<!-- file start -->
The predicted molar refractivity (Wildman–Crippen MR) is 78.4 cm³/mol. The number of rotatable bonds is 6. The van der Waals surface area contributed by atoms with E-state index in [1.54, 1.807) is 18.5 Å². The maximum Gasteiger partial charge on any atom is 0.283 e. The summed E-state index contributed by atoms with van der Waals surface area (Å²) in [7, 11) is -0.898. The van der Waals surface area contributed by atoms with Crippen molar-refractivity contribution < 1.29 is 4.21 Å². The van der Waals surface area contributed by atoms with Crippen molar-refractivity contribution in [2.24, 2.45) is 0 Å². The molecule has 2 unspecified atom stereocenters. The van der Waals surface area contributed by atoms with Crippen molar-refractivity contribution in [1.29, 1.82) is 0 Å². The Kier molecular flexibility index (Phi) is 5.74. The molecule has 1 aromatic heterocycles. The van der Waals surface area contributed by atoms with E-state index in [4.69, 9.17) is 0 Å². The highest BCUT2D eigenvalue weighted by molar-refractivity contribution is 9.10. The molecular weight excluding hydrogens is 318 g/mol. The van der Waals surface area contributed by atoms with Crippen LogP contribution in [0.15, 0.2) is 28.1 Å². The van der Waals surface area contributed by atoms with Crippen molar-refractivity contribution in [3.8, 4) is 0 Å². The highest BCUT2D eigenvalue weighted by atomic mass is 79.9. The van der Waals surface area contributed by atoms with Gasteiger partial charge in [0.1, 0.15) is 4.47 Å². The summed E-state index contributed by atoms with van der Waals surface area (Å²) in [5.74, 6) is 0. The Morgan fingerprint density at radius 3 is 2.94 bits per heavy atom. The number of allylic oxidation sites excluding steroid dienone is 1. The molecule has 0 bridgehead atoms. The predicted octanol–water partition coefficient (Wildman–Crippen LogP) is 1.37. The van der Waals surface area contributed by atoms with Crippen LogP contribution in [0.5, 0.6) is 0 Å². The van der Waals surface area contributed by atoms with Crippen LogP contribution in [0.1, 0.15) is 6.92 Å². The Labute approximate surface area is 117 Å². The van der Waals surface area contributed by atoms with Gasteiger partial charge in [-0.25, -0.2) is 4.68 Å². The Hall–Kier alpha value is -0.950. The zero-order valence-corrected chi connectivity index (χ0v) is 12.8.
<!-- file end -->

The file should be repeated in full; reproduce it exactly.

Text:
The predicted molar refractivity (Wildman–Crippen MR) is 78.4 cm³/mol. The number of rotatable bonds is 6. The van der Waals surface area contributed by atoms with E-state index in [1.54, 1.807) is 18.5 Å². The maximum Gasteiger partial charge on any atom is 0.283 e. The summed E-state index contributed by atoms with van der Waals surface area (Å²) in [7, 11) is -0.898. The van der Waals surface area contributed by atoms with Crippen molar-refractivity contribution < 1.29 is 4.21 Å². The van der Waals surface area contributed by atoms with Crippen molar-refractivity contribution in [2.24, 2.45) is 0 Å². The molecule has 2 unspecified atom stereocenters. The van der Waals surface area contributed by atoms with Crippen molar-refractivity contribution in [1.29, 1.82) is 0 Å². The Kier molecular flexibility index (Phi) is 5.74. The molecule has 1 aromatic heterocycles. The van der Waals surface area contributed by atoms with E-state index in [4.69, 9.17) is 0 Å². The highest BCUT2D eigenvalue weighted by molar-refractivity contribution is 9.10. The molecular weight excluding hydrogens is 318 g/mol. The van der Waals surface area contributed by atoms with Crippen LogP contribution in [0.15, 0.2) is 28.1 Å². The van der Waals surface area contributed by atoms with Crippen molar-refractivity contribution in [3.8, 4) is 0 Å². The highest BCUT2D eigenvalue weighted by atomic mass is 79.9. The van der Waals surface area contributed by atoms with Gasteiger partial charge in [0.1, 0.15) is 4.47 Å². The summed E-state index contributed by atoms with van der Waals surface area (Å²) in [5.74, 6) is 0. The Morgan fingerprint density at radius 3 is 2.94 bits per heavy atom. The number of allylic oxidation sites excluding steroid dienone is 1. The molecule has 0 bridgehead atoms. The predicted octanol–water partition coefficient (Wildman–Crippen LogP) is 1.37. The van der Waals surface area contributed by atoms with Crippen LogP contribution in [0.5, 0.6) is 0 Å². The van der Waals surface area contributed by atoms with Crippen LogP contribution in [0.1, 0.15) is 6.92 Å². The Labute approximate surface area is 117 Å². The van der Waals surface area contributed by atoms with Gasteiger partial charge in [-0.25, -0.2) is 4.68 Å². The Hall–Kier alpha value is -0.950. The zero-order valence-corrected chi connectivity index (χ0v) is 12.8.